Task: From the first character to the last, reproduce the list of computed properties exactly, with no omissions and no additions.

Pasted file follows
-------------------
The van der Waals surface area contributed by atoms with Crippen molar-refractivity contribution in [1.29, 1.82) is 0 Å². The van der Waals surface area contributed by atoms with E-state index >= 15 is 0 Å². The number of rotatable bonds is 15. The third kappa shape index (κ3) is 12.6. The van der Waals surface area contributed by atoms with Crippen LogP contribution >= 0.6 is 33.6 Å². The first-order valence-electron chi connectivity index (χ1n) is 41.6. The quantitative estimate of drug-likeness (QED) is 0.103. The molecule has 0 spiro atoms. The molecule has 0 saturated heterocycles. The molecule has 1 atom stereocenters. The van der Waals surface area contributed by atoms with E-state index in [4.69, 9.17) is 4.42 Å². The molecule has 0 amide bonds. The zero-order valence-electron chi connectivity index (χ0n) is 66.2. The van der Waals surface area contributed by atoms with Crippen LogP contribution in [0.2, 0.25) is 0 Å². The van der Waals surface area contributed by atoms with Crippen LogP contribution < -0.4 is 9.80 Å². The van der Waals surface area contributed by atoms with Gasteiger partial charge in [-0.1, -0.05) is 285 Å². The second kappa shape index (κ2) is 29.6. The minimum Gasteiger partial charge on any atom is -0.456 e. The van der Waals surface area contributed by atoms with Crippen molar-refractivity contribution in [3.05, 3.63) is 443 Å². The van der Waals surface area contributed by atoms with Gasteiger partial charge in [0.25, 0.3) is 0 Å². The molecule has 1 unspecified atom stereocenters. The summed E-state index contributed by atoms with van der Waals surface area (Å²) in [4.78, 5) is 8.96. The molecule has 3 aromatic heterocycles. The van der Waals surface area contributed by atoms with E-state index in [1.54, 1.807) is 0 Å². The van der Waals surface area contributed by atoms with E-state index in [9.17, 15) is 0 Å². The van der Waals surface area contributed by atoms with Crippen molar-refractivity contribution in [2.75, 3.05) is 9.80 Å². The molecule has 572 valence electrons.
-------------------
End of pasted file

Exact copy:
The van der Waals surface area contributed by atoms with Crippen molar-refractivity contribution in [1.29, 1.82) is 0 Å². The van der Waals surface area contributed by atoms with E-state index >= 15 is 0 Å². The number of rotatable bonds is 15. The third kappa shape index (κ3) is 12.6. The van der Waals surface area contributed by atoms with Crippen LogP contribution >= 0.6 is 33.6 Å². The first-order valence-electron chi connectivity index (χ1n) is 41.6. The quantitative estimate of drug-likeness (QED) is 0.103. The molecule has 0 spiro atoms. The molecule has 0 saturated heterocycles. The molecule has 1 atom stereocenters. The van der Waals surface area contributed by atoms with E-state index in [4.69, 9.17) is 4.42 Å². The molecule has 0 amide bonds. The zero-order valence-electron chi connectivity index (χ0n) is 66.2. The van der Waals surface area contributed by atoms with Crippen LogP contribution in [0.2, 0.25) is 0 Å². The van der Waals surface area contributed by atoms with Crippen LogP contribution < -0.4 is 9.80 Å². The van der Waals surface area contributed by atoms with Gasteiger partial charge in [-0.1, -0.05) is 285 Å². The second kappa shape index (κ2) is 29.6. The minimum Gasteiger partial charge on any atom is -0.456 e. The van der Waals surface area contributed by atoms with Crippen molar-refractivity contribution in [3.05, 3.63) is 443 Å². The van der Waals surface area contributed by atoms with Gasteiger partial charge in [0.25, 0.3) is 0 Å². The molecule has 1 unspecified atom stereocenters. The summed E-state index contributed by atoms with van der Waals surface area (Å²) in [4.78, 5) is 8.96. The molecule has 3 aromatic heterocycles. The van der Waals surface area contributed by atoms with E-state index in [1.54, 1.807) is 0 Å². The van der Waals surface area contributed by atoms with E-state index in [9.17, 15) is 0 Å². The van der Waals surface area contributed by atoms with Crippen molar-refractivity contribution in [2.75, 3.05) is 9.80 Å². The molecule has 572 valence electrons.